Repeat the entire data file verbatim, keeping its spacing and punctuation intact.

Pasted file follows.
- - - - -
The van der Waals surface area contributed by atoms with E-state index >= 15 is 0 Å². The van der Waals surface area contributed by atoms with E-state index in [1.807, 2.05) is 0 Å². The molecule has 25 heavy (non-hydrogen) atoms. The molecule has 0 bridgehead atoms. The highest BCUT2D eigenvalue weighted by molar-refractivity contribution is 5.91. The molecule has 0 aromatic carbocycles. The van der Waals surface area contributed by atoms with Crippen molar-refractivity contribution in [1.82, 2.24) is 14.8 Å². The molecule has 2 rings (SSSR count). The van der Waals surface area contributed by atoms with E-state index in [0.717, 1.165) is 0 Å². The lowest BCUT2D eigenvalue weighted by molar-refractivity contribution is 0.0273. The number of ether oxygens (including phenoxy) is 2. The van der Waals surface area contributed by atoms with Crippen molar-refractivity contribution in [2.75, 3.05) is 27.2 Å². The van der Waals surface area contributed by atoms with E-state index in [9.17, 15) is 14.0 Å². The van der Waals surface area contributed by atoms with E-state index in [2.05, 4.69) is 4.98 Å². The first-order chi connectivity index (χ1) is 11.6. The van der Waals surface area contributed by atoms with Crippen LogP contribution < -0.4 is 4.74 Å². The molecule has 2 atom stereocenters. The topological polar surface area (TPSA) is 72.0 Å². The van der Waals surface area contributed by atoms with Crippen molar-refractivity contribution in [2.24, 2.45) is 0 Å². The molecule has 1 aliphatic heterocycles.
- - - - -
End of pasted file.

The van der Waals surface area contributed by atoms with E-state index >= 15 is 0 Å². The van der Waals surface area contributed by atoms with E-state index in [1.807, 2.05) is 0 Å². The molecule has 25 heavy (non-hydrogen) atoms. The molecule has 0 bridgehead atoms. The highest BCUT2D eigenvalue weighted by molar-refractivity contribution is 5.91. The molecule has 0 aromatic carbocycles. The van der Waals surface area contributed by atoms with Crippen molar-refractivity contribution in [1.82, 2.24) is 14.8 Å². The molecule has 2 rings (SSSR count). The van der Waals surface area contributed by atoms with E-state index in [0.717, 1.165) is 0 Å². The lowest BCUT2D eigenvalue weighted by molar-refractivity contribution is 0.0273. The number of ether oxygens (including phenoxy) is 2. The van der Waals surface area contributed by atoms with Crippen molar-refractivity contribution in [2.75, 3.05) is 27.2 Å². The van der Waals surface area contributed by atoms with E-state index in [9.17, 15) is 14.0 Å². The van der Waals surface area contributed by atoms with E-state index in [2.05, 4.69) is 4.98 Å². The first-order chi connectivity index (χ1) is 11.6. The van der Waals surface area contributed by atoms with Crippen LogP contribution < -0.4 is 4.74 Å². The molecule has 2 atom stereocenters. The topological polar surface area (TPSA) is 72.0 Å². The van der Waals surface area contributed by atoms with Crippen molar-refractivity contribution in [2.24, 2.45) is 0 Å². The molecule has 1 aliphatic heterocycles.